For the entire set on CD's I think I'd go for Brendel or Goode. Both have an excellent grasp of these sonatas, and both received excellent reviews. My prime choice woould be Goode.
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I would also lean towards Goode over Brendel just between the two. Is it possible to say that Brendel's playing is many times "too perfect" ?
You might also be able to piece together a set separately by Murray Perahia.
For other "historic" recordings you can probably piece together an almost complete set by Solomon or Richter.
Another nod for Goode. Although in ultimate terms I prefer Schnabel and Kempf, the fidelity is pretty low on those (1930's and mid-50s respectively) I admire Brendel a great deal, but his set(s) are pretty rigorous and intellectual-- not perhaps the only one(s) to have if you're having only one. Goode is excelllent all around, and is recorded wonderfully. You could live happily ever after.
Claudio Arrau's performances were released in CD format by Philips, titled: Complete Sonatas & Concertos. It is a very subtle and lyrical reading.
On the contrary Backhauss performances (Decca) provide me a grand and heroic approach.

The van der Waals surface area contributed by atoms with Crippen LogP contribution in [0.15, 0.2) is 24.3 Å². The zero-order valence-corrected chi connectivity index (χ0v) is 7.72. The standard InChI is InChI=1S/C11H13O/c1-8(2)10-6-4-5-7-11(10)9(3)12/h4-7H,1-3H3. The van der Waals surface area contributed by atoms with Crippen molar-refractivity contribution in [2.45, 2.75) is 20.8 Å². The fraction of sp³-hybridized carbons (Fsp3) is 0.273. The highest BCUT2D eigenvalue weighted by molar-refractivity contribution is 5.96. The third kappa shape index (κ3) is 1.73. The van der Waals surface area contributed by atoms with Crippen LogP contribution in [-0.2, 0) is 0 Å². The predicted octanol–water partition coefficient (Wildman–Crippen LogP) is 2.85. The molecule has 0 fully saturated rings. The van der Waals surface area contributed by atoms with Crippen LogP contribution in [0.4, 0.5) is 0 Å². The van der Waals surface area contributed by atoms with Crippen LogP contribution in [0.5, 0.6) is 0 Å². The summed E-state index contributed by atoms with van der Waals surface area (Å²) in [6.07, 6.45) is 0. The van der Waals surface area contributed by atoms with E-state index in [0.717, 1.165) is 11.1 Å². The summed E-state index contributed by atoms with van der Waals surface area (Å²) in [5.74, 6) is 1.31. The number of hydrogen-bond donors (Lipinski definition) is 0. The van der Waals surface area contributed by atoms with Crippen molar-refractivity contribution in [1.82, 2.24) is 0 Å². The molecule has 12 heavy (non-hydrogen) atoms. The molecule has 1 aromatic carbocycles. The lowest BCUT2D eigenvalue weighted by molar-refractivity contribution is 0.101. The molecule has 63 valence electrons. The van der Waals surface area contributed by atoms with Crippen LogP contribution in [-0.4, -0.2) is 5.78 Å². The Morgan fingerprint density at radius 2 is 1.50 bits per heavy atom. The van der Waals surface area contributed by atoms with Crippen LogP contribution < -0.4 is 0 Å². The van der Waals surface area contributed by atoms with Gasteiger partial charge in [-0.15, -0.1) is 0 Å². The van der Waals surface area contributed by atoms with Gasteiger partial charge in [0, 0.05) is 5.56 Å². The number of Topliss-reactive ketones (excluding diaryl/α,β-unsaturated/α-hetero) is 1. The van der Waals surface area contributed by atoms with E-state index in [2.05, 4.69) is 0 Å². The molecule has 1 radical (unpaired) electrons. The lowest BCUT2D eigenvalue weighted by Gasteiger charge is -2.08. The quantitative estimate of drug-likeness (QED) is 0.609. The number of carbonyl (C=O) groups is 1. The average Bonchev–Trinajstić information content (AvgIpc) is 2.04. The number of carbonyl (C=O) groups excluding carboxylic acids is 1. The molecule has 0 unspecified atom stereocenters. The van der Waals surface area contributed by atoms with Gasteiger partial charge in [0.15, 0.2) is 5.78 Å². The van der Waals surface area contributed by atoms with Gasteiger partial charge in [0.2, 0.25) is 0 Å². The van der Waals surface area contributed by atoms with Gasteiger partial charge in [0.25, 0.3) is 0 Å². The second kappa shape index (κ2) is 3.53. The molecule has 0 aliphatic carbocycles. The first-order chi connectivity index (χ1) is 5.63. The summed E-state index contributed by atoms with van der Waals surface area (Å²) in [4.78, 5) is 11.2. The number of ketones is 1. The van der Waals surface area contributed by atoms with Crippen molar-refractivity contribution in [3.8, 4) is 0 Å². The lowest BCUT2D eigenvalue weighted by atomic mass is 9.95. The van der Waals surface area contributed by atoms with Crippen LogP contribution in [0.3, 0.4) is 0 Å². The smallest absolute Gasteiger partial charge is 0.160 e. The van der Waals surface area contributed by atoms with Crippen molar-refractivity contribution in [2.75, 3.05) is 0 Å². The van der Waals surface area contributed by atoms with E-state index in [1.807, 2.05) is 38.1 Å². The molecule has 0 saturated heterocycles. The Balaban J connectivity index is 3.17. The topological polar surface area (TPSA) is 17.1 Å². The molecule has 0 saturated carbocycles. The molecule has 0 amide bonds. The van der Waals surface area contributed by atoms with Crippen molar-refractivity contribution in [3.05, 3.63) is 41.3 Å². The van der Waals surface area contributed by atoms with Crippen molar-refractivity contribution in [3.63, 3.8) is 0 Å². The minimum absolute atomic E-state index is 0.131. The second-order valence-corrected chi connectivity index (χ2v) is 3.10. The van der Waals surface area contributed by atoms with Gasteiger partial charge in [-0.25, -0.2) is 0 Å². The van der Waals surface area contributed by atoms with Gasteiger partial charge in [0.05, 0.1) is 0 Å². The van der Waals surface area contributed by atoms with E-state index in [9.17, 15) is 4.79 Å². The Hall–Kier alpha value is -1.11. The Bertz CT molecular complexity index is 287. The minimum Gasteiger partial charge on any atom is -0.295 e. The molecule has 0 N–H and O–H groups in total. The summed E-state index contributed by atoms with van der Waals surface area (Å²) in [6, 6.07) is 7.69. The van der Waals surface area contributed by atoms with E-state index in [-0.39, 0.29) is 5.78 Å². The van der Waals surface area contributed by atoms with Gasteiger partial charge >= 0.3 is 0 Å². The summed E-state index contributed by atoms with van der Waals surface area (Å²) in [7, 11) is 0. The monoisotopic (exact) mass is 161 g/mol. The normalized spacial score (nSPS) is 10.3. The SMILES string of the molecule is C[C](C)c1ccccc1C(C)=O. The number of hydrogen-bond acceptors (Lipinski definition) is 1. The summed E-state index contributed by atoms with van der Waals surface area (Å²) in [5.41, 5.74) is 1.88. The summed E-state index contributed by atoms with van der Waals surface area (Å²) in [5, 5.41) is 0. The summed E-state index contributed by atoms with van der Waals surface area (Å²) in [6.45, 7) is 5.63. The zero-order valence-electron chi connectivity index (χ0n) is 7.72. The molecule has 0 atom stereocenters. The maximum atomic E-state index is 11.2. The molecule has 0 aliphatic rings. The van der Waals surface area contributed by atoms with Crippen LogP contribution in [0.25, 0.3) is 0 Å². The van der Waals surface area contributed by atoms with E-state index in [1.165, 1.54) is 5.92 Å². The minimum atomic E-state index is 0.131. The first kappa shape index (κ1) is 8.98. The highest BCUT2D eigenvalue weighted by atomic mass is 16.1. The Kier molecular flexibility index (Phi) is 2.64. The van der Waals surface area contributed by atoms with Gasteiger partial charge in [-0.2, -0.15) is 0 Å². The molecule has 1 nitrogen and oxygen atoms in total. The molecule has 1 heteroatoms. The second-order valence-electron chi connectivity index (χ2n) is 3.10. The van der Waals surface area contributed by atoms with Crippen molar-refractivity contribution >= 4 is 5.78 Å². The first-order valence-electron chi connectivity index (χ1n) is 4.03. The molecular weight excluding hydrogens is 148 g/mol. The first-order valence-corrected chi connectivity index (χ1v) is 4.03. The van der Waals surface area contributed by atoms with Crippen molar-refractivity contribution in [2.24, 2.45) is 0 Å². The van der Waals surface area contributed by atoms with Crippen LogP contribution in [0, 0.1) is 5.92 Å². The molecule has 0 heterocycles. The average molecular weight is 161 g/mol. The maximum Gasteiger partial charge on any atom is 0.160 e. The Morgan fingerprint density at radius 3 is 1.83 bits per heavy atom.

The live recording (DGG) performed by aged Rudolf Serkin in Vienna was so sacred and sublime. You almost can feel that you are in tranquil surroundings with serene notes floating in the air. But unfortunately it was captured only the last three sonatas (op. 109 111).
many of the above are impeccable -- especially Brendel (probably first choice) and Arrau (if you like Beethoven more as Liszt's predecessor than as Hayden's successor). But I also really like Ashkenazy. He gets such fabulously muscular yet purling tone out of the keyboard, and plays with such control and command, always thinking through the piece fully. The op. 2 sonatas are sparkling and idiomatic, and the great lates are as ethereal and strage as you could want. I'm not sure why his cycle isn't better loved than it is. Perhaps he's just assumed to be a Rachmoninov guy, and his classical era stuff is consequently overlooked. Certianly his playing on the Beethoven violin and piano sonatas is superb. On the other hand, his Mozart is a bit clunky, and his Schubert is no match for Brendel's, though no one else's is either,'cept maybe Perhia.
Mixed review of Schnabel's? The only thing you could quibble with would be the sound quality. If you get the Pearl set, the piano tone is rather well preserved along with all the hiss =)
Performance wise, Schnabel's set stands head and shoulder above everything else available. Supplement judiciously with some Gilels on DG and Stephen Kovacevich on Philips.